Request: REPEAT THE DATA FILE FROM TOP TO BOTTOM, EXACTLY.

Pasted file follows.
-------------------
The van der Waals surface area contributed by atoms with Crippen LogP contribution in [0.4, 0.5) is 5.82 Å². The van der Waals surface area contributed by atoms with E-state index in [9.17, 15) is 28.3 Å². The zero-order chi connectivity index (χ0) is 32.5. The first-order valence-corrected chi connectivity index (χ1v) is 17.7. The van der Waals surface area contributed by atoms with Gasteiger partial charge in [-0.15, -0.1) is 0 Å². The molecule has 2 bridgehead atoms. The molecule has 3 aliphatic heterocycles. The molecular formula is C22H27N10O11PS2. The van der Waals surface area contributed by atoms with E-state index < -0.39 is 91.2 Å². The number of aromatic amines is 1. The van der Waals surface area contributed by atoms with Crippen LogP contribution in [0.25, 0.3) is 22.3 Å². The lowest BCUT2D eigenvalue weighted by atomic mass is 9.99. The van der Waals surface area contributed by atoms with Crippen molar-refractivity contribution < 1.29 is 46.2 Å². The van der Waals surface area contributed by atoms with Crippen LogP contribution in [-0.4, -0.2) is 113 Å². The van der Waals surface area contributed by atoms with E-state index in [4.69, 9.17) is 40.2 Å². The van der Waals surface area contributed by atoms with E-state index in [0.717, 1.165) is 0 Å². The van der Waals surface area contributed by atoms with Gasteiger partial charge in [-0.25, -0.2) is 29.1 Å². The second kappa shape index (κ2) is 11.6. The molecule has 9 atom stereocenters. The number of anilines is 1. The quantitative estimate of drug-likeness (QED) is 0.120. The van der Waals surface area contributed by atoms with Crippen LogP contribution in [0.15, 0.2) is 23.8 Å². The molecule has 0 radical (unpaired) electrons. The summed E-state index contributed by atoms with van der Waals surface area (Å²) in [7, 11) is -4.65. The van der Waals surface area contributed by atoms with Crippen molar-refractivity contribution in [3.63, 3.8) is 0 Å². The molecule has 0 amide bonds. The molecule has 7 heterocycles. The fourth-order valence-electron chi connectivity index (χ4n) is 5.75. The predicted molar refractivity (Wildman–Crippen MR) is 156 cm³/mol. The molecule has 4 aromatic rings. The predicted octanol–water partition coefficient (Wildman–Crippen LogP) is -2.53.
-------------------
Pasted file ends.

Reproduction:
The van der Waals surface area contributed by atoms with Crippen LogP contribution in [0.4, 0.5) is 5.82 Å². The van der Waals surface area contributed by atoms with E-state index in [9.17, 15) is 28.3 Å². The zero-order chi connectivity index (χ0) is 32.5. The first-order valence-corrected chi connectivity index (χ1v) is 17.7. The van der Waals surface area contributed by atoms with Gasteiger partial charge in [-0.15, -0.1) is 0 Å². The molecule has 2 bridgehead atoms. The molecule has 3 aliphatic heterocycles. The molecular formula is C22H27N10O11PS2. The van der Waals surface area contributed by atoms with E-state index < -0.39 is 91.2 Å². The number of aromatic amines is 1. The van der Waals surface area contributed by atoms with Crippen LogP contribution in [0.25, 0.3) is 22.3 Å². The lowest BCUT2D eigenvalue weighted by atomic mass is 9.99. The van der Waals surface area contributed by atoms with Crippen molar-refractivity contribution < 1.29 is 46.2 Å². The van der Waals surface area contributed by atoms with Crippen LogP contribution in [-0.4, -0.2) is 113 Å². The van der Waals surface area contributed by atoms with E-state index in [4.69, 9.17) is 40.2 Å². The van der Waals surface area contributed by atoms with E-state index in [0.717, 1.165) is 0 Å². The van der Waals surface area contributed by atoms with Gasteiger partial charge in [-0.25, -0.2) is 29.1 Å². The second kappa shape index (κ2) is 11.6. The molecule has 9 atom stereocenters. The number of anilines is 1. The quantitative estimate of drug-likeness (QED) is 0.120. The van der Waals surface area contributed by atoms with Crippen LogP contribution in [0.15, 0.2) is 23.8 Å². The molecule has 0 radical (unpaired) electrons. The summed E-state index contributed by atoms with van der Waals surface area (Å²) in [7, 11) is -4.65. The van der Waals surface area contributed by atoms with Crippen molar-refractivity contribution in [3.63, 3.8) is 0 Å². The molecule has 0 amide bonds. The molecule has 7 heterocycles. The fourth-order valence-electron chi connectivity index (χ4n) is 5.75. The predicted molar refractivity (Wildman–Crippen MR) is 156 cm³/mol. The molecule has 4 aromatic rings. The predicted octanol–water partition coefficient (Wildman–Crippen LogP) is -2.53.